Removing the voting rights for shareholders would remove the SPN, as it would put shareholders on an equal footing with other stakeholders who likewise lack the right to vote. Under such circumstances, all stakeholders are equal as the only avenue for any stakeholder to make enforceable demands on the board would be through the courts. However, such a system may be unfeasible due to practical difficulties and undesirable consequences. First, it may be slow and expensive to use the courts as a central system of corporate governance. Second, without any voters, it is unclear how any board would be elected. Third, it is likely that the corporate legal form would fall out of favor with investors if the act of incorporation meant that they thereby lost a measure of control over the corporation.
Passive influence primarily involves abstaining from investing in certain stock based on ethical criteria, while active influence involves engaging corporations to change their behavior.
Some corporate leaders may not wish to wait for the evolution of mindful shareholders in order to get a clear mandate to address stakeholder concerns. To this end, it is possible for corporations to influence the composition of its shareholders. For example, as we have mentioned, in order to be able to take a long-term view of its business, Unilever has informed Hedge Funds that they are not welcome as shareholders. But there are many other strategies. Edward Rock (2012) discusses at length “recruitment” and “shaping” strategies that corporations can employ to recruit desirable shareholders and shape existing shareholders to become more desirable. Examples of recruitment strategies include the issuing of preferred stock to desirable shareholders as well as active investment relations management. Shaping strategies include the choice of corporate domicile (because different jurisdictions attract different types of shareholders), as well as providing a system of Tenured Voting whereby shares that are held longer receive greater voting power.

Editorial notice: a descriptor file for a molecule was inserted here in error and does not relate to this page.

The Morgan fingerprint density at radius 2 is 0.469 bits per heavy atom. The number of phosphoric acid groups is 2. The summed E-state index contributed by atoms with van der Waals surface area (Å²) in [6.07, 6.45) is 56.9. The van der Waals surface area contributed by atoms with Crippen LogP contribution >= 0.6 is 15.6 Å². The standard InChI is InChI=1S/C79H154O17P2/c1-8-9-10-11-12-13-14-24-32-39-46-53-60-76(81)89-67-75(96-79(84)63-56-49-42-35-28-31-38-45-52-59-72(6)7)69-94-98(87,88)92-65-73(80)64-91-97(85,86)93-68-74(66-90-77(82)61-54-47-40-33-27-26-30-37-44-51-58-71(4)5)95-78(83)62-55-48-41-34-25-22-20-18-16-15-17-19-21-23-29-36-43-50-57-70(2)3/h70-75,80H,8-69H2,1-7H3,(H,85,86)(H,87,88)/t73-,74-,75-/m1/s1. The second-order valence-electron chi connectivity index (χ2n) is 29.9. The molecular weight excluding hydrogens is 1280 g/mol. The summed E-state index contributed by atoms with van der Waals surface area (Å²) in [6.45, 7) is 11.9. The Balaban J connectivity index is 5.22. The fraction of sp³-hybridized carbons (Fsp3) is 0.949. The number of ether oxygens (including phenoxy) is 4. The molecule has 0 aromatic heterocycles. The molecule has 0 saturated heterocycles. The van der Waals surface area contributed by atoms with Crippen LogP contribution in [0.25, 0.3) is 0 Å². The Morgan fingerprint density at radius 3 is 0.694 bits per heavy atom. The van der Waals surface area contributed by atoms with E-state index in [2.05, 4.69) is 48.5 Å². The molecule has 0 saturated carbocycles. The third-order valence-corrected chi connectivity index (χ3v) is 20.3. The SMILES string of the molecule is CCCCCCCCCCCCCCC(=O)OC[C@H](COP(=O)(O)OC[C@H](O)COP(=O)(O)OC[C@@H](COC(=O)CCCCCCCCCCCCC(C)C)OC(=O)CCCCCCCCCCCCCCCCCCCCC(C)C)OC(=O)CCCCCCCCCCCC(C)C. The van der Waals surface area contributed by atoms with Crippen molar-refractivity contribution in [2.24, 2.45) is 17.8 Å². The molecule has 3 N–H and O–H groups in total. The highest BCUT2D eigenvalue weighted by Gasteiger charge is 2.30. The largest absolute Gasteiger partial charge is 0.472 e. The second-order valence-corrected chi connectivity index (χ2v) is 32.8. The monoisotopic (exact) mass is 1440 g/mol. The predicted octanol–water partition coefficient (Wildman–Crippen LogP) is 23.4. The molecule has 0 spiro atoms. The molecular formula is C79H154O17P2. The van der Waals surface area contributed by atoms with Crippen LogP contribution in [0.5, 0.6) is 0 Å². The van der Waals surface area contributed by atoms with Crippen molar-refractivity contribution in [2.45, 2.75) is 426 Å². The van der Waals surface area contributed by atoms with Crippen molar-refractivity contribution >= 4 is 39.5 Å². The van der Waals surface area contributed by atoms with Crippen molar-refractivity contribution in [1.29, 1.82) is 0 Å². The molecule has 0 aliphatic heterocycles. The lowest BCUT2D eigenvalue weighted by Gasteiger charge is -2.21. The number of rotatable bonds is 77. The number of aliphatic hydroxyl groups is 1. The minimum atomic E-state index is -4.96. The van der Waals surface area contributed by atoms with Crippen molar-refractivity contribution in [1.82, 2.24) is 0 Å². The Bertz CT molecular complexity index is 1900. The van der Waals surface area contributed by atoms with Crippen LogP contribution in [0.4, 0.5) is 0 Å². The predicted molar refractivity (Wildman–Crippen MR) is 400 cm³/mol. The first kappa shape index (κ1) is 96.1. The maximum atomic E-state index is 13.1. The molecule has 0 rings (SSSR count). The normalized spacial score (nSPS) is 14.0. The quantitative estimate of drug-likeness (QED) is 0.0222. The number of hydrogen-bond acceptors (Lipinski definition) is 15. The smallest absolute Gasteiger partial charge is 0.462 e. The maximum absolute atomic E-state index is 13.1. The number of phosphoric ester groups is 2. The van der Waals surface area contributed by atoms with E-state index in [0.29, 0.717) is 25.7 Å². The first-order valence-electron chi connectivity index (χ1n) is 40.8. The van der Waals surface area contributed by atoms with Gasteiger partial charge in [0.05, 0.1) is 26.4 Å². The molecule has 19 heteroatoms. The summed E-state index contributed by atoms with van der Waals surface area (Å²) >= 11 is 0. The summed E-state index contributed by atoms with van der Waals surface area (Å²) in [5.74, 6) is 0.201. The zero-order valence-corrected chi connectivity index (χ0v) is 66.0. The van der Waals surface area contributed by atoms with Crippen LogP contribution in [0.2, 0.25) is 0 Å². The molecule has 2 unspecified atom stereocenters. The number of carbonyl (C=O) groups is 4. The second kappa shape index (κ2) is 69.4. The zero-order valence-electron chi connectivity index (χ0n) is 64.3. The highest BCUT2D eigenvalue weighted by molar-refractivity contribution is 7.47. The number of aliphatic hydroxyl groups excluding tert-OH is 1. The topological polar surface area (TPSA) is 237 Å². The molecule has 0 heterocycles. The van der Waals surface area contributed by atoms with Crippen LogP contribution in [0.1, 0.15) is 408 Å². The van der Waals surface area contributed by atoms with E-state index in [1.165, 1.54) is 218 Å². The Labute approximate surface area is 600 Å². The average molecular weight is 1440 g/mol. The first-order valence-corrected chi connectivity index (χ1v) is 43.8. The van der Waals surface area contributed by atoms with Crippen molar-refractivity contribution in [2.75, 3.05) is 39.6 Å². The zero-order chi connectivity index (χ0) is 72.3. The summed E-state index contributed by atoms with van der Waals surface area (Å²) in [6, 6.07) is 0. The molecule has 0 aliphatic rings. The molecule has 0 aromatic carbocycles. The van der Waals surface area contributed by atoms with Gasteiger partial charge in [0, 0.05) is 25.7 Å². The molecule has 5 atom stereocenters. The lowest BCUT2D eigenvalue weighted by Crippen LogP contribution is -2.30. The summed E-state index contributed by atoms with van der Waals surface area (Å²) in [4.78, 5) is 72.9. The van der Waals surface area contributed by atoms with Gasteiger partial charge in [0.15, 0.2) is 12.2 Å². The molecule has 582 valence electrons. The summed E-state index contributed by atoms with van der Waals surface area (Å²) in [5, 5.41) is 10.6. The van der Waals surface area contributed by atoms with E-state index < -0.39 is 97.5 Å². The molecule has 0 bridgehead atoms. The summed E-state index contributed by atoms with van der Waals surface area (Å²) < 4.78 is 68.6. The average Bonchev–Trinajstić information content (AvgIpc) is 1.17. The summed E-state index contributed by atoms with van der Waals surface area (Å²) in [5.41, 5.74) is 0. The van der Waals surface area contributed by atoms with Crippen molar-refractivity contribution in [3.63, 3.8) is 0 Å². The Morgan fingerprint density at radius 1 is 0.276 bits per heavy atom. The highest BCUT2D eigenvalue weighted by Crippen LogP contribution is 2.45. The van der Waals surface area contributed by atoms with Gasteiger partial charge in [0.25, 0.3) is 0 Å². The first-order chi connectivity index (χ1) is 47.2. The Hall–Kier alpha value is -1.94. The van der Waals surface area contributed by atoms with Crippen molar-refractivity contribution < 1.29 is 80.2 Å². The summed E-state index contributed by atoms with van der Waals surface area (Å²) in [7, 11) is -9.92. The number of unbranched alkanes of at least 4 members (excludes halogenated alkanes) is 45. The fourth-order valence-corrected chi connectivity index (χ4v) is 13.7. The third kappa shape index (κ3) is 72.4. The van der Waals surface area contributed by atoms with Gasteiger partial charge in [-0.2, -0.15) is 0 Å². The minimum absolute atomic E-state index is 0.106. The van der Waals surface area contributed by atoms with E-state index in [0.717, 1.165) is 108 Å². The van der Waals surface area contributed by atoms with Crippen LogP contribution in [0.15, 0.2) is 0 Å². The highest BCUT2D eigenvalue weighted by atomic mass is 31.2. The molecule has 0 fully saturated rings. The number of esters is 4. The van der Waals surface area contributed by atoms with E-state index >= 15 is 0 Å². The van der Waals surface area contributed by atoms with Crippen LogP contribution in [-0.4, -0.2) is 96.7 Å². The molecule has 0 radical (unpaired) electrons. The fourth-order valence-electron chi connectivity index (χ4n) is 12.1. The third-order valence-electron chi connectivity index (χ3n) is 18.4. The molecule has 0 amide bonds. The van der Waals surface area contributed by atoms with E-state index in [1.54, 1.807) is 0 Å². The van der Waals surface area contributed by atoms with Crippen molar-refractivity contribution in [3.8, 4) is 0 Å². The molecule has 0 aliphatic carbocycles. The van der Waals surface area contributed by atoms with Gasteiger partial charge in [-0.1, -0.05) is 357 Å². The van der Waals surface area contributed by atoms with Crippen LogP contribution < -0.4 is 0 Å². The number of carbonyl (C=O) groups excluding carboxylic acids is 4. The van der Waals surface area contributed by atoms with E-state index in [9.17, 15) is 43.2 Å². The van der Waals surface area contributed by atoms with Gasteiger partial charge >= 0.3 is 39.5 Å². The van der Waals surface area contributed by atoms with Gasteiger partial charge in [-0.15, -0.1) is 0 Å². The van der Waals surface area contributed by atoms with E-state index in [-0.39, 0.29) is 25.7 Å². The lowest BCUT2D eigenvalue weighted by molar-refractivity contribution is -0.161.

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Research support for this project from Dreyfus Sons & Co. Ltd., Banquiers is gratefully acknowledged.
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Smith, N.C., Rönnegard, D. Shareholder Primacy, Corporate Social Responsibility, and the Role of Business Schools. J Bus Ethics 134, 463–478 (2016). https://doi.org/10.1007/s10551-014-2427-x
- Corporate social responsibility
- Shareholder primacy
- Shareholder value maximization
- Business schools
- Corporate law
- Fiduciary duties
- Benefit corporations